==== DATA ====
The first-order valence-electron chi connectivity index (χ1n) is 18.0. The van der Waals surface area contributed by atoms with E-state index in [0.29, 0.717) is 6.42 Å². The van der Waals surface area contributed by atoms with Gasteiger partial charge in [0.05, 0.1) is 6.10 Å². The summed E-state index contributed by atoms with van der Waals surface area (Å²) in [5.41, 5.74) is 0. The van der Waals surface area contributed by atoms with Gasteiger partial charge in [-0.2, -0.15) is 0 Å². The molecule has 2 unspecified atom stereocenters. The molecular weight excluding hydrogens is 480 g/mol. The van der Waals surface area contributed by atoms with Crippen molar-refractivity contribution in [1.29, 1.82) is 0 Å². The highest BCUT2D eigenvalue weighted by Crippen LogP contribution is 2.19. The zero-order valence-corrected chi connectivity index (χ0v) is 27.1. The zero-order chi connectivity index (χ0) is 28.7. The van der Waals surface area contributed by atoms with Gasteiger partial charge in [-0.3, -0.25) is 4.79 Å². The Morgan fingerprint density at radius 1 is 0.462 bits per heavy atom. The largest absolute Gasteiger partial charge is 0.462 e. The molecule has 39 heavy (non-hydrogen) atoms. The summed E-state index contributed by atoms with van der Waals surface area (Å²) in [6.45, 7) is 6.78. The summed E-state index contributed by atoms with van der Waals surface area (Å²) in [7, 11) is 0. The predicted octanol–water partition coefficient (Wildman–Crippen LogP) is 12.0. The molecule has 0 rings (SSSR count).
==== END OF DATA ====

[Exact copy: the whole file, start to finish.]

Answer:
The first-order valence-electron chi connectivity index (χ1n) is 18.0. The van der Waals surface area contributed by atoms with E-state index in [0.29, 0.717) is 6.42 Å². The van der Waals surface area contributed by atoms with Gasteiger partial charge in [0.05, 0.1) is 6.10 Å². The summed E-state index contributed by atoms with van der Waals surface area (Å²) in [5.41, 5.74) is 0. The van der Waals surface area contributed by atoms with Gasteiger partial charge in [-0.2, -0.15) is 0 Å². The molecule has 2 unspecified atom stereocenters. The molecular weight excluding hydrogens is 480 g/mol. The van der Waals surface area contributed by atoms with Crippen molar-refractivity contribution in [1.29, 1.82) is 0 Å². The highest BCUT2D eigenvalue weighted by Crippen LogP contribution is 2.19. The zero-order valence-corrected chi connectivity index (χ0v) is 27.1. The zero-order chi connectivity index (χ0) is 28.7. The van der Waals surface area contributed by atoms with Gasteiger partial charge in [-0.3, -0.25) is 4.79 Å². The Morgan fingerprint density at radius 1 is 0.462 bits per heavy atom. The largest absolute Gasteiger partial charge is 0.462 e. The molecule has 39 heavy (non-hydrogen) atoms. The summed E-state index contributed by atoms with van der Waals surface area (Å²) in [6.45, 7) is 6.78. The summed E-state index contributed by atoms with van der Waals surface area (Å²) in [7, 11) is 0. The predicted octanol–water partition coefficient (Wildman–Crippen LogP) is 12.0. The molecule has 0 rings (SSSR count).